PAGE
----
Please note that this technical walk-through focuses on the code’s functionality, and we do not delve into theoretical insights behind the methods employed in this computational toolbox.
Lig3DLens’ open source code can be found here.
1. Compound library preparation
At this step, two main tasks are performed: i) Standardising the chemical structures in the compound library and ii) filtering compounds based on predefined ranges in the physicochemical property space. For the pre-processing of molecular structures, we employ the datamol  package. The user can provide input files in sd, csv, or ascii formats, which should contain the SMILES and IDs of the compounds. Additionally, the code allows to filter out compounds with undesired physicochemical properties. The ranges for these properties can be defined in the input yaml file. The resulting output is a sd file containing the 2D structures and any ID columns found in the input file.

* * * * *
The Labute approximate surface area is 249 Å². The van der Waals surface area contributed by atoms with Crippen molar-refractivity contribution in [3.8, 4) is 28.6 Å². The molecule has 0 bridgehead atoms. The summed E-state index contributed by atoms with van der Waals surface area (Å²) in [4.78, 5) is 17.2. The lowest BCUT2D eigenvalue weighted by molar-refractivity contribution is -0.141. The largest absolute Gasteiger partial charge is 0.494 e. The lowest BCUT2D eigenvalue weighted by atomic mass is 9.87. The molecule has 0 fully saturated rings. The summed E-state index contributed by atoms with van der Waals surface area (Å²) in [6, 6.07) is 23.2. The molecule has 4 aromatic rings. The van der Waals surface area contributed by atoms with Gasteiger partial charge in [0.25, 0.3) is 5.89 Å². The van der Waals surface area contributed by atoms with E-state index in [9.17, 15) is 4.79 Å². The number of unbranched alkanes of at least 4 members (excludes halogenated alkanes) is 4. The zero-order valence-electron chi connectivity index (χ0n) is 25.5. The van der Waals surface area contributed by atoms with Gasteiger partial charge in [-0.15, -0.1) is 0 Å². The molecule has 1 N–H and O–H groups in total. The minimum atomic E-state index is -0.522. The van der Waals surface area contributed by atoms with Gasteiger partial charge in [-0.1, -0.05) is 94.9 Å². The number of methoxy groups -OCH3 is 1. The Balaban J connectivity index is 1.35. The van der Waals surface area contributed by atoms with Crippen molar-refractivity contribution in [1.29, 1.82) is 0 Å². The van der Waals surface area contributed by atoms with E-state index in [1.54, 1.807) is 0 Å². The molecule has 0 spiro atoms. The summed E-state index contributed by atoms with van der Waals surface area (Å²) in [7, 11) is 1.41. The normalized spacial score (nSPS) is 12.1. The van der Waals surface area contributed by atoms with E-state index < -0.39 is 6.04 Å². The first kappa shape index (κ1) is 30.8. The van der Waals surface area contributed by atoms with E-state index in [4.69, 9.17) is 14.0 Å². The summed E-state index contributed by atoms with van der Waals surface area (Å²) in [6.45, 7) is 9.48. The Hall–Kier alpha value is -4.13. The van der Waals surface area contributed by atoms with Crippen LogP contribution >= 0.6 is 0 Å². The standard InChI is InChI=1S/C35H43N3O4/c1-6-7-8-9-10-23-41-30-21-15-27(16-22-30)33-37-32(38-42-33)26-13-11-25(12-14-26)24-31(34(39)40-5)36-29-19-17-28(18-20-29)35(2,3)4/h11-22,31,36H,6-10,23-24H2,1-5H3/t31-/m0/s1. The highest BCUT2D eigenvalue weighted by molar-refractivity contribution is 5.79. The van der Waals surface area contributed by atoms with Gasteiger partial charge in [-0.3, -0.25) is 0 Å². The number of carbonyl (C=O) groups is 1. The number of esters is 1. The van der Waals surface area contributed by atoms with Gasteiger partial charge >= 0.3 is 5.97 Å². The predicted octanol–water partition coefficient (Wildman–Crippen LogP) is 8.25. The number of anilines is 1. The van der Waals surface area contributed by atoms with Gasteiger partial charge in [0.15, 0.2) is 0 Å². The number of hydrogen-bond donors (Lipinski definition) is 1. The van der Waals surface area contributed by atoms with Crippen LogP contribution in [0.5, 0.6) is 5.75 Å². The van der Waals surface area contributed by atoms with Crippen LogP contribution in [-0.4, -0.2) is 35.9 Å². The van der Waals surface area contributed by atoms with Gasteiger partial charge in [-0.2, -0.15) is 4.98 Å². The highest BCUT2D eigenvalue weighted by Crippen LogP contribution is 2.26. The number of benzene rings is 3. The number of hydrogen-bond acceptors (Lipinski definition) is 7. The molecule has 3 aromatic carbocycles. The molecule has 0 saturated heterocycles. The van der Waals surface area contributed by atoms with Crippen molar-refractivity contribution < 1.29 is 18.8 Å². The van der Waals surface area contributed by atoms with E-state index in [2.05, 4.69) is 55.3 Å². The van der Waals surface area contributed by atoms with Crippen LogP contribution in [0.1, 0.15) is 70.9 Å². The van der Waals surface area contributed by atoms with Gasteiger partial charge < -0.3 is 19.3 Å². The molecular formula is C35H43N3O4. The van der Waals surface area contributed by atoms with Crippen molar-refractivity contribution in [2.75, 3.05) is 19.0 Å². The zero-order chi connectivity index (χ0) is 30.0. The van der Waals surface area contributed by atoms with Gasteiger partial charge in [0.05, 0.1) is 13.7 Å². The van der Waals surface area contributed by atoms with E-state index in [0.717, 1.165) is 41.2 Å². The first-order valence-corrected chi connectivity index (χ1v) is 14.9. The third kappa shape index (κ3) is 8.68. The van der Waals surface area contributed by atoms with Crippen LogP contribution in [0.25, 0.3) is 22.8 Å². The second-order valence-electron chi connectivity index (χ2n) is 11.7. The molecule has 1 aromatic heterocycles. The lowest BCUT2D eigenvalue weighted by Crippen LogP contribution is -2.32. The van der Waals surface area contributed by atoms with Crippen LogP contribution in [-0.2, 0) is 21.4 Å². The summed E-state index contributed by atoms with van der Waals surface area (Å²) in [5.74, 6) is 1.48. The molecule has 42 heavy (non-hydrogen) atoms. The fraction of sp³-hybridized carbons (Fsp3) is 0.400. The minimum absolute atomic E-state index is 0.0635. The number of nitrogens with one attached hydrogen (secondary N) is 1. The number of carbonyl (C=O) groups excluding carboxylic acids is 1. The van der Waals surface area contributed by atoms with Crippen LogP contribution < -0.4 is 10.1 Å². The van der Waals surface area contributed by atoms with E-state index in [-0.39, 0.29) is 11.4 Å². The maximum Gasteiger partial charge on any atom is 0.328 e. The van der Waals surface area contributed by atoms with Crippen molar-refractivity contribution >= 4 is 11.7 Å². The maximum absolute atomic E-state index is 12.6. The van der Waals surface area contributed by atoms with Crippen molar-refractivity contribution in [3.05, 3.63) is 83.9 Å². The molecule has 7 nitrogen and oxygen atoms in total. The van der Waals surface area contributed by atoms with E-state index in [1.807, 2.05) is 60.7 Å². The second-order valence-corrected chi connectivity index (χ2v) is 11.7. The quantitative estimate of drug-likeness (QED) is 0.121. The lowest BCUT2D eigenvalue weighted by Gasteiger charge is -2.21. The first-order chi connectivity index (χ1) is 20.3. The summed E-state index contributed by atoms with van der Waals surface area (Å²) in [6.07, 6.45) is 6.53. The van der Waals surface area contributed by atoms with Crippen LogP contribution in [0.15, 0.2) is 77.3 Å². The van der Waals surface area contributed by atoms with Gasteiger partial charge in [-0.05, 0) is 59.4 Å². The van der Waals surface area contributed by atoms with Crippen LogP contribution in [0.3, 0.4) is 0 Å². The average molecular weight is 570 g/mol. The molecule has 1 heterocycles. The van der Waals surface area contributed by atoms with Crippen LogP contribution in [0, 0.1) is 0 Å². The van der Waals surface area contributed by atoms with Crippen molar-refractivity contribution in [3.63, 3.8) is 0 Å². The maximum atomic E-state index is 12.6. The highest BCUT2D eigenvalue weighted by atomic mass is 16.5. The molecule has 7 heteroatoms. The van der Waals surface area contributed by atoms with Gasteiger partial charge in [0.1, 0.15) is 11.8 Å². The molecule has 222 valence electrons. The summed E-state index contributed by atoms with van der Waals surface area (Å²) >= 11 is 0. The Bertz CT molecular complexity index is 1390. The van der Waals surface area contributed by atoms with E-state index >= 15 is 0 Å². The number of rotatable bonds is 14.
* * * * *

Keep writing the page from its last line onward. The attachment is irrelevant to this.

lig3dlens-prepare --in input_SD_file \
--filter physchem_yaml_file \
For this test VS run we used the Enamine hit locator library  and a Wee-1 inhibitor (ZN-c3).
Figure 1. Azenosertic (ZN-c3) from Zendalis Pharmaceuticals. 2D and 3D representations of ZN-c3.
lig3dlens-prepare --in Enamine_Hit_Locator_Library.sdf \
--filter physchem_properties.yaml \
The script takes approximately 30 mins to standardise the chemical representations of the compounds in the commercial library, calculate the physicochemical properties for all the compounds in the dataset, filter based on the criteria defined in the .yaml file and store the final set of compounds to a SD file. The Enamine hit locator library contains ~ 460,000 molecules and approximately 22,000 compounds are removed from the initial set after applying the physicochemical properties filters. The physicochemical properties space of the filtered set (~ 438,000 compounds) is represented in Figure 2.